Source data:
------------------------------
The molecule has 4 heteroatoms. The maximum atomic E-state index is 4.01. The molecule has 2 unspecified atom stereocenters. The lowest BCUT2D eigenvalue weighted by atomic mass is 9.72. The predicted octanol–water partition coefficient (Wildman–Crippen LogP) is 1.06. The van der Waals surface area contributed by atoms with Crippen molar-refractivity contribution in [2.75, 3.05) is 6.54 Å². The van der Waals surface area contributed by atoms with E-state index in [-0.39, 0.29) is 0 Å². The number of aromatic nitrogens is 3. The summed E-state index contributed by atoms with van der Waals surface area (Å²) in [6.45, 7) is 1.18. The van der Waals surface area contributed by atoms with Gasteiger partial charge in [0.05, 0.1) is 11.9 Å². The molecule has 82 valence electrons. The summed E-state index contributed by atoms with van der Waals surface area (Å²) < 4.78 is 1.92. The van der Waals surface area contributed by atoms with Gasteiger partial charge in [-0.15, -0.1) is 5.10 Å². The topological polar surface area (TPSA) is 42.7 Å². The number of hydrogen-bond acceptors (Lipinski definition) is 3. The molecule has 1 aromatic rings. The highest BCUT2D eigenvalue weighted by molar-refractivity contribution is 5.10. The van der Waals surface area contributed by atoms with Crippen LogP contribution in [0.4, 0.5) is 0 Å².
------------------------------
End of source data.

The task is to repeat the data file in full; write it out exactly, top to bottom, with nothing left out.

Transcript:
The molecule has 4 heteroatoms. The maximum atomic E-state index is 4.01. The molecule has 2 unspecified atom stereocenters. The lowest BCUT2D eigenvalue weighted by atomic mass is 9.72. The predicted octanol–water partition coefficient (Wildman–Crippen LogP) is 1.06. The van der Waals surface area contributed by atoms with Crippen molar-refractivity contribution in [2.75, 3.05) is 6.54 Å². The van der Waals surface area contributed by atoms with E-state index in [-0.39, 0.29) is 0 Å². The number of aromatic nitrogens is 3. The summed E-state index contributed by atoms with van der Waals surface area (Å²) in [6.45, 7) is 1.18. The van der Waals surface area contributed by atoms with Gasteiger partial charge in [0.05, 0.1) is 11.9 Å². The molecule has 82 valence electrons. The summed E-state index contributed by atoms with van der Waals surface area (Å²) < 4.78 is 1.92. The van der Waals surface area contributed by atoms with Gasteiger partial charge in [-0.15, -0.1) is 5.10 Å². The topological polar surface area (TPSA) is 42.7 Å². The number of hydrogen-bond acceptors (Lipinski definition) is 3. The molecule has 1 aromatic rings. The highest BCUT2D eigenvalue weighted by molar-refractivity contribution is 5.10. The van der Waals surface area contributed by atoms with Crippen LogP contribution in [0.4, 0.5) is 0 Å².